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The Sad Thing All Of Kaley Cuoco's Movies Have In Common

While Kaley Cuoco has earned praise for her dynamic performance on HBO's "The Flight Attendant," the actress notably carved out a lucrative career on the long-running CBS sitcom "The Big Bang Theory." From the show's debut in 2007 until its finale, the half-hour comedy always garnered an impressive following (via Vulture): Almost 20 million viewers regularly tuned in to watch new episodes every Thursday, cementing its status as "must-watch" television and launching the core ensemble into superstardom. In 2019, a whopping 23.4 million people watched the series finale, effectively ending "The Big Bang Theory" with an aptly titled bang, as reported by Deadline).

After "The Big Bang Theory," Cuoco nabbed the leading role on "The Flight Attendant." Playing the titular protagonist, Cuoco received critical acclaim for her fierce, compelling portrayal of a young woman in flux (per Rotten Tomatoes). As one reviewer noted for Rolling Stone, Cuoco is "the very clear, and often very funny, protagonist of this darkly comic mystery story." In 2021, she secured her first Emmy nomination for best actress in a comedy series (via IMDb). Notably, the show's second installment has acquired similar celebration from both critics and viewers alike (as seen on Rotten Tomatoes).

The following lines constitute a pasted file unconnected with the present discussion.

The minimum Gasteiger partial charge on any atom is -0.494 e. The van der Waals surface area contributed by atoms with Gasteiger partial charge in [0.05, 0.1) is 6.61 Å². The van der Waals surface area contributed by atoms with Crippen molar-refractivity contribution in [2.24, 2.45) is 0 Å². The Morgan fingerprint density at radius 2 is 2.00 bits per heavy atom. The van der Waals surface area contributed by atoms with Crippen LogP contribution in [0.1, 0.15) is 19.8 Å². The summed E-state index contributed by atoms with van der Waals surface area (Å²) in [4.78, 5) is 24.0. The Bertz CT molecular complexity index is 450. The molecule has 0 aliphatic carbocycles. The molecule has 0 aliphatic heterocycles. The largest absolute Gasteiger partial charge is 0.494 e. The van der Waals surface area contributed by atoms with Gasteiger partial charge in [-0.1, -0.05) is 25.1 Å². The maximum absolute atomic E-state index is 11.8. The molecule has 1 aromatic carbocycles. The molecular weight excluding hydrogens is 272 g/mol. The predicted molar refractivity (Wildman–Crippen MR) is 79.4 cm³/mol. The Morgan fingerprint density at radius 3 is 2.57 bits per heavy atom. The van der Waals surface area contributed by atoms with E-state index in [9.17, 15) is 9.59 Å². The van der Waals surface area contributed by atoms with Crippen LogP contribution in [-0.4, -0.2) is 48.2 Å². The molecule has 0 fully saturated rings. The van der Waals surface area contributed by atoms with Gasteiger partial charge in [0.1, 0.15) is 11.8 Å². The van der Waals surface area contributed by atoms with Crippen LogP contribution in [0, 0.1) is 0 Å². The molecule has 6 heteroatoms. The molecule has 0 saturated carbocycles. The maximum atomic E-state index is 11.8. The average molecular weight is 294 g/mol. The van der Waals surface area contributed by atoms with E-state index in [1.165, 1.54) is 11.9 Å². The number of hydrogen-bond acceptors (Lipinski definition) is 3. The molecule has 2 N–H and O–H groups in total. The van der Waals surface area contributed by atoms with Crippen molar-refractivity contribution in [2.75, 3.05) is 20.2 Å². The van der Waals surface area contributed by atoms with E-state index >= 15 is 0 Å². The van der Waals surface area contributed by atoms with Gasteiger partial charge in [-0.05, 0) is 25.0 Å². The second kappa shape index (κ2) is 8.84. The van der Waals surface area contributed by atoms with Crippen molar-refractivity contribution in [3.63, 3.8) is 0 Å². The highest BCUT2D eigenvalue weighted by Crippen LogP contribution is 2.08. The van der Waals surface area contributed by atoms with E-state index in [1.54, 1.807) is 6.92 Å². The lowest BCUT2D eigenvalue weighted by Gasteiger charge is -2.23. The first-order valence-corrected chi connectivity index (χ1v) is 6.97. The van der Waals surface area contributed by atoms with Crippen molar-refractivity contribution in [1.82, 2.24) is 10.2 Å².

Though Cuoco has steadily made a name for herself in the Hollywood industry, working in television for more than a decade, she has struggled to garner the same level of positive attention in her films. In fact, all of her past movies have earned a "rotten" score on Rotten Tomatoes.

Hop (2011)

In 2011, Hollywood capitalized on the popularity and visibility of Kaley Cuoco by casting her in a lead role in a tentpole release, the live action/CGI family Easter movie, "Hop." Ostensibly the story of E.B., a wisecracking rabbit and Easter Bunny in training, "Hop" follows the talking animal as he escapes to Los Angeles and befriends two human allies in laze-about Fred O'Hare (James Marsden) and Fred's more driven sister, Sam O'Hare (Cuoco).